Yesterday we had the privilege of observing and listening to the students of Language Arts teacher Aba DeGraft-Hanson think together and share their ideas around different motifs of To Kill a Mockingbird. They first began with a write-around the motifs last week; they then met in the library learning studio yesterday to discuss the ideas from the write-around and collaboratively draw conclusions by using the See, Think, Wonder structure from Making Thinking Visible. Aba’s variation of this learning structure also asked students to include a one-word distillation of their ideas. As students discussed and worked through the lens of See, Think, Wonder, Aba walked around and conferred with each group to answer questions or to serve as a sounding board.
Students then presented in their groups using our Steelcase Verb dry erase easels and the written work of their write-around.
Students also took notes as they listened to their peers and jotted down key ideas to revisit.
After all groups completed their presentation/share out to the class, Aba led a short discussion with students about connections between the motifs. She then provided them a graphic organizer to help them go deeper with the motif they had explore and to help students connect the motifs to themes of the novel.
This two day activity generated rich conversation and some extraordinary thinking with the students! I encourage to take time to listen to Aba’s narrative of how she blended written conversations with the See, Think, Wonder learning structure and her reflections on how these learning activities ignited student thinking and learning.
We are deeply appreciative of Aba and her students so generously sharing their work and using the learning studio here to practice inquiry and critical thinking. We also hope their story of learning will inspire you to think about how you might use these learning structures with your students!
This past Friday I was lucky to sit down and get insightful feedback from Linda Katz’s 6th period AP Literature students who have been one of our pilot groups using pre-search term mapping strategies and Think Puzzle Explore as part of our deeper approach to pre-search and our efforts to help our students and faculty take a more inquiry-oriented stance on research. I think you will be awed by the insights and honesty of these four students; many thanks for their valuable and feedback as we co-learn with and from them. If you are thinking about trying these strategies, this firsthand feedback will be incredibly helpful for you. We hope to have some additional interviews to share with you here on the blog later this week!
Links of Interest
Last year Language Arts teacher Sean O’Connor was one of our first teachers to help us pilot written conversation strategies that we had learned about from Harvey Daniels. After attending a Reading the City institute with Daniels, Nancy Steineke (among other notable literacy leaders) this past January, Sean returned even more energized about the possibilities of written conversation strategies for inquiry and learning. He decided to incorporate and modify the write around learning structure as part of the pre-search process for his AP Literature students who were beginning a literary research paper; not only did he utilize the LibGuide we created for the assignment, but he wanted to use our Learning Studio area in our library as the space for the written conversations come to life.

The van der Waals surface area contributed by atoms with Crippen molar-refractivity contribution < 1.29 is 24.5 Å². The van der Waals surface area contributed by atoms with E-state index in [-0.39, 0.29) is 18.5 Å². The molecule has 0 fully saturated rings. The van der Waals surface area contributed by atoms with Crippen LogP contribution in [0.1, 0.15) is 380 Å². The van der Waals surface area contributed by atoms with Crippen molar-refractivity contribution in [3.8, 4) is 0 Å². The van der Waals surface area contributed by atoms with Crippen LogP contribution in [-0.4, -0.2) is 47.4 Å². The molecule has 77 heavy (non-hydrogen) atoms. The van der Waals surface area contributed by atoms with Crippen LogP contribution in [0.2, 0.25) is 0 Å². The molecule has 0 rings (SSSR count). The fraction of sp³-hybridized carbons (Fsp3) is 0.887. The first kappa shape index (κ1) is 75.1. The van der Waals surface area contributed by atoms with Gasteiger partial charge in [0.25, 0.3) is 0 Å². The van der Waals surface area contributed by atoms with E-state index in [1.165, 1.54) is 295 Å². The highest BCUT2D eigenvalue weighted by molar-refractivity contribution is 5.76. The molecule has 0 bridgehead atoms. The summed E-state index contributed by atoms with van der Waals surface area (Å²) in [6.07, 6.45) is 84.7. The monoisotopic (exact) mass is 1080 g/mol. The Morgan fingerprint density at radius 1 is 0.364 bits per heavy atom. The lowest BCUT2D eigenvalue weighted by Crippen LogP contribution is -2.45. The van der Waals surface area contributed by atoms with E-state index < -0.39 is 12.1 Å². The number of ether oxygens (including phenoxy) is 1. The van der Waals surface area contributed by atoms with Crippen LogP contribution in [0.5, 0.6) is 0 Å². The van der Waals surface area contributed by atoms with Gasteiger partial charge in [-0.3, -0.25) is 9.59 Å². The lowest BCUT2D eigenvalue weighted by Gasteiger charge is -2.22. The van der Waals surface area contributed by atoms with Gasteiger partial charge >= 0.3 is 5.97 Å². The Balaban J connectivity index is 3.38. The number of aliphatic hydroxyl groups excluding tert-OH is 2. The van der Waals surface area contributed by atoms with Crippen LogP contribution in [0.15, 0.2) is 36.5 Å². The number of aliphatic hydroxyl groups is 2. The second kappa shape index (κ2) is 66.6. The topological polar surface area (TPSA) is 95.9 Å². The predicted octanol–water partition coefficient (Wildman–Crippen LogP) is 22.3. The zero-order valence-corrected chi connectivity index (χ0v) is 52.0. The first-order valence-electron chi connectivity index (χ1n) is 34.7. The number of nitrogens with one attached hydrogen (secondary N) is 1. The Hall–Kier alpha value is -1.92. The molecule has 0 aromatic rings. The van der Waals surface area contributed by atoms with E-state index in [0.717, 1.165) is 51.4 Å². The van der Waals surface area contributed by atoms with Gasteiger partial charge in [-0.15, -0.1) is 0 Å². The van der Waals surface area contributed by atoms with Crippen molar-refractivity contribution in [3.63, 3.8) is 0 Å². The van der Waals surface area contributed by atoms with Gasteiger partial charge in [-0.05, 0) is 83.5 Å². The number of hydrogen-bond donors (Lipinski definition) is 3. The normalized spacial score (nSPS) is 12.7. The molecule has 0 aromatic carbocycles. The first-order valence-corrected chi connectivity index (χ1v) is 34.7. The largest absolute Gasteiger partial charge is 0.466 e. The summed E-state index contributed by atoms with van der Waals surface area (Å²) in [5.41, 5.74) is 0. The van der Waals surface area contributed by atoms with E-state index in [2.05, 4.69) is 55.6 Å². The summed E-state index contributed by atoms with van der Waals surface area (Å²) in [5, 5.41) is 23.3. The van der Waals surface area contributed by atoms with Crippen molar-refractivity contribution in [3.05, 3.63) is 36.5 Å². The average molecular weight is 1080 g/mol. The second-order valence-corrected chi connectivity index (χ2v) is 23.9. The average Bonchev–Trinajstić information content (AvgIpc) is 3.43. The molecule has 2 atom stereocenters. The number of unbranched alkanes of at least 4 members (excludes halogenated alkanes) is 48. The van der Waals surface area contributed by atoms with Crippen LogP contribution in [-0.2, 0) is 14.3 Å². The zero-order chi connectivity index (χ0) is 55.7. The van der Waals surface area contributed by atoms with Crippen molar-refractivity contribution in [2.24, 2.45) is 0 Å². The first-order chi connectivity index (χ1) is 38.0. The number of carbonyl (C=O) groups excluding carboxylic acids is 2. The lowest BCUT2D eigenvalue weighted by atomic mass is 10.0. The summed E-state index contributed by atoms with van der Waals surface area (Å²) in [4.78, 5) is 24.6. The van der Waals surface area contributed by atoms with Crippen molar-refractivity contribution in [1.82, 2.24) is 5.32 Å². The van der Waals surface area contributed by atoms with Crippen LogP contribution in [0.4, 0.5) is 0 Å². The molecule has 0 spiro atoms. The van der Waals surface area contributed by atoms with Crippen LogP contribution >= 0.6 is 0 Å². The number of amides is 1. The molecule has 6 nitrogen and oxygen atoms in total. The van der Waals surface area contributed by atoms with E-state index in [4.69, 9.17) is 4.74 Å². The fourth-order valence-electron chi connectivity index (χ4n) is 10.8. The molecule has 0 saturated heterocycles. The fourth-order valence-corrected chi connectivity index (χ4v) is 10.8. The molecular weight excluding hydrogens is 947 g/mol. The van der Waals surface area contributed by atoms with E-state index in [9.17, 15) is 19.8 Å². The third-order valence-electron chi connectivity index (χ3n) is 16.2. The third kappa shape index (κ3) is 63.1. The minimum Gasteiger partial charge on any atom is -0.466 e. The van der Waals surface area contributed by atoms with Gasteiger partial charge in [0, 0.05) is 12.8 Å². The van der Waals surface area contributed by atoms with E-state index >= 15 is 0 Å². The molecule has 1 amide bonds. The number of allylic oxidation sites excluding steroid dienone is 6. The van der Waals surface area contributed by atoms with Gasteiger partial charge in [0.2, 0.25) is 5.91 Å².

After two days of some initial pre-search, students came to the Learning Studio with some general themes or topics in mind. Sean tells us the game plan he designed to facilitate their next steps:
Below, watch our video story of what this form of inquiry centered learning looked like with one of his three class sections. The energy, the depth of conversation, and the engagement the students exhibited in wrestling with ideas and thinking together was exciting and joyful to watch.
Part 1: First Steps: Jot Down Ideas You Have For Your Research
Part 2: Responding to Each Other’s Topic with Large Post-Its and Pens
Part 3: Forming Birds of Feather Groups by Topics
Part 4: Talking, No Writing
Part 5: Post-Conversation—Noting Key Ideas, Narrowing Topic/Research Topic/Thesis Statement and Next Steps Post Collaborative Thinking
The collaborative thinking and how students played off each other’s input and the group conversations to help them move from Point A to Point B as part of the presearch phase and topic narrowing continuum/process was what made this activity so authentic and meaningful to students. As Sean said, “My original timeline for the project is shot, but that doesn’t matter. The students learning in this way is what counts.” Jennifer and I are thrilled that we can be part of this kind of mindset and collaboration with teachers like Sean and his students. We are excited to see how they build on Friday’s activity in our Learning Studio and their next steps with their research project! A heartfelt thank you to Sean O’Connor and his students for allowing me to film and photograph their work.